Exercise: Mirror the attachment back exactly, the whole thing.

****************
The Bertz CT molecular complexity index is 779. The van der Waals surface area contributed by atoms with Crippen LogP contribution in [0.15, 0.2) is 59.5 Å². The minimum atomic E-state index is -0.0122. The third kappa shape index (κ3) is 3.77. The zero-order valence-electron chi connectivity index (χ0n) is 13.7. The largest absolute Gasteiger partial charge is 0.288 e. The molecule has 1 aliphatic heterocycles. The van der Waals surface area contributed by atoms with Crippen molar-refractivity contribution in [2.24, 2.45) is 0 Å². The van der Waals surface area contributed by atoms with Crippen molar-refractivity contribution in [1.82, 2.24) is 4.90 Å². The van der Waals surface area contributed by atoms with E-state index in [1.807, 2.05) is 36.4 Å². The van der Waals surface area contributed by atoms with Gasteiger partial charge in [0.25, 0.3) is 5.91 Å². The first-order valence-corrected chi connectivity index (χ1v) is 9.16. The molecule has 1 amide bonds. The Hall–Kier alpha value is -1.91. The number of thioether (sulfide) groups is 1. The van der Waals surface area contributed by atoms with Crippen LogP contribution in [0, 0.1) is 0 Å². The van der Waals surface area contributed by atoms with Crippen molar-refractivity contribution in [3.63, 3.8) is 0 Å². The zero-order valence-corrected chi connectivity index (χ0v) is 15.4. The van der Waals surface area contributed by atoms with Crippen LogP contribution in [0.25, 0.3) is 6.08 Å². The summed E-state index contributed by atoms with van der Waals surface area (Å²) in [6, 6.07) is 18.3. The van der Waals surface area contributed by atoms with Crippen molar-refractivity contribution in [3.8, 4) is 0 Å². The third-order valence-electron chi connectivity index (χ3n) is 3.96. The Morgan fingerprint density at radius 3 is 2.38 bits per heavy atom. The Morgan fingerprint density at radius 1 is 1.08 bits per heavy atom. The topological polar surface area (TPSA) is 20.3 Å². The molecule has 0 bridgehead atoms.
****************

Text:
The Bertz CT molecular complexity index is 779. The van der Waals surface area contributed by atoms with Crippen LogP contribution in [0.15, 0.2) is 59.5 Å². The minimum atomic E-state index is -0.0122. The third kappa shape index (κ3) is 3.77. The zero-order valence-electron chi connectivity index (χ0n) is 13.7. The largest absolute Gasteiger partial charge is 0.288 e. The molecule has 1 aliphatic heterocycles. The van der Waals surface area contributed by atoms with Crippen molar-refractivity contribution in [2.24, 2.45) is 0 Å². The van der Waals surface area contributed by atoms with Crippen molar-refractivity contribution in [1.82, 2.24) is 4.90 Å². The van der Waals surface area contributed by atoms with E-state index in [1.807, 2.05) is 36.4 Å². The van der Waals surface area contributed by atoms with Gasteiger partial charge in [0.25, 0.3) is 5.91 Å². The first-order valence-corrected chi connectivity index (χ1v) is 9.16. The molecule has 1 amide bonds. The Hall–Kier alpha value is -1.91. The number of thioether (sulfide) groups is 1. The van der Waals surface area contributed by atoms with Crippen LogP contribution in [0, 0.1) is 0 Å². The van der Waals surface area contributed by atoms with Crippen molar-refractivity contribution in [3.63, 3.8) is 0 Å². The zero-order valence-corrected chi connectivity index (χ0v) is 15.4. The van der Waals surface area contributed by atoms with Crippen LogP contribution in [0.25, 0.3) is 6.08 Å². The summed E-state index contributed by atoms with van der Waals surface area (Å²) in [6, 6.07) is 18.3. The van der Waals surface area contributed by atoms with Crippen molar-refractivity contribution in [3.8, 4) is 0 Å². The third-order valence-electron chi connectivity index (χ3n) is 3.96. The Morgan fingerprint density at radius 3 is 2.38 bits per heavy atom. The Morgan fingerprint density at radius 1 is 1.08 bits per heavy atom. The topological polar surface area (TPSA) is 20.3 Å². The molecule has 0 bridgehead atoms.